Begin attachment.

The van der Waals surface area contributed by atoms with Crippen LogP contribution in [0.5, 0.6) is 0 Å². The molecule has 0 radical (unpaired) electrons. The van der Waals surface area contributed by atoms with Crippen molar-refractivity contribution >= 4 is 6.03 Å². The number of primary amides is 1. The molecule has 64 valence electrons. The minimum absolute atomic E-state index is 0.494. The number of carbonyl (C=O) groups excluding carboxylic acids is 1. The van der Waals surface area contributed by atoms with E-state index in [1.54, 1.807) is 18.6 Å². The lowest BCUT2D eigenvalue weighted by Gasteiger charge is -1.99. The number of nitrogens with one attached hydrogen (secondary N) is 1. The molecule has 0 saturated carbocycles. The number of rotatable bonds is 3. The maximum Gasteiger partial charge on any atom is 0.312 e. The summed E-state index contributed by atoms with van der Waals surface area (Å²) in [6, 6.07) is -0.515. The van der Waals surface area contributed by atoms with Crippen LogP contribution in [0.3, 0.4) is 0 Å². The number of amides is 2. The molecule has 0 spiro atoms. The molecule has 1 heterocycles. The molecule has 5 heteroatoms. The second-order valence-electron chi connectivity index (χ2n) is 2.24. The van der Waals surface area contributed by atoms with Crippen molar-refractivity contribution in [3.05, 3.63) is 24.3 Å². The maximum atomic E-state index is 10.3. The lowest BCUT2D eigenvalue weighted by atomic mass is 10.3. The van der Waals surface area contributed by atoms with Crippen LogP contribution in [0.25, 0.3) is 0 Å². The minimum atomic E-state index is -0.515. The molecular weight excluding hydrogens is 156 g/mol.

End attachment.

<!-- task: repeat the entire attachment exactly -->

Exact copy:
The van der Waals surface area contributed by atoms with Crippen LogP contribution in [0.5, 0.6) is 0 Å². The molecule has 0 radical (unpaired) electrons. The van der Waals surface area contributed by atoms with Crippen molar-refractivity contribution >= 4 is 6.03 Å². The number of primary amides is 1. The molecule has 64 valence electrons. The minimum absolute atomic E-state index is 0.494. The number of carbonyl (C=O) groups excluding carboxylic acids is 1. The van der Waals surface area contributed by atoms with E-state index in [1.54, 1.807) is 18.6 Å². The lowest BCUT2D eigenvalue weighted by Gasteiger charge is -1.99. The number of nitrogens with one attached hydrogen (secondary N) is 1. The molecule has 0 saturated carbocycles. The number of rotatable bonds is 3. The maximum Gasteiger partial charge on any atom is 0.312 e. The summed E-state index contributed by atoms with van der Waals surface area (Å²) in [6, 6.07) is -0.515. The van der Waals surface area contributed by atoms with Crippen LogP contribution in [0.3, 0.4) is 0 Å². The number of amides is 2. The molecule has 0 spiro atoms. The molecule has 1 heterocycles. The molecule has 5 heteroatoms. The second-order valence-electron chi connectivity index (χ2n) is 2.24. The van der Waals surface area contributed by atoms with Crippen molar-refractivity contribution in [3.05, 3.63) is 24.3 Å². The maximum atomic E-state index is 10.3. The lowest BCUT2D eigenvalue weighted by atomic mass is 10.3. The van der Waals surface area contributed by atoms with Crippen LogP contribution in [0.25, 0.3) is 0 Å². The minimum atomic E-state index is -0.515. The molecular weight excluding hydrogens is 156 g/mol.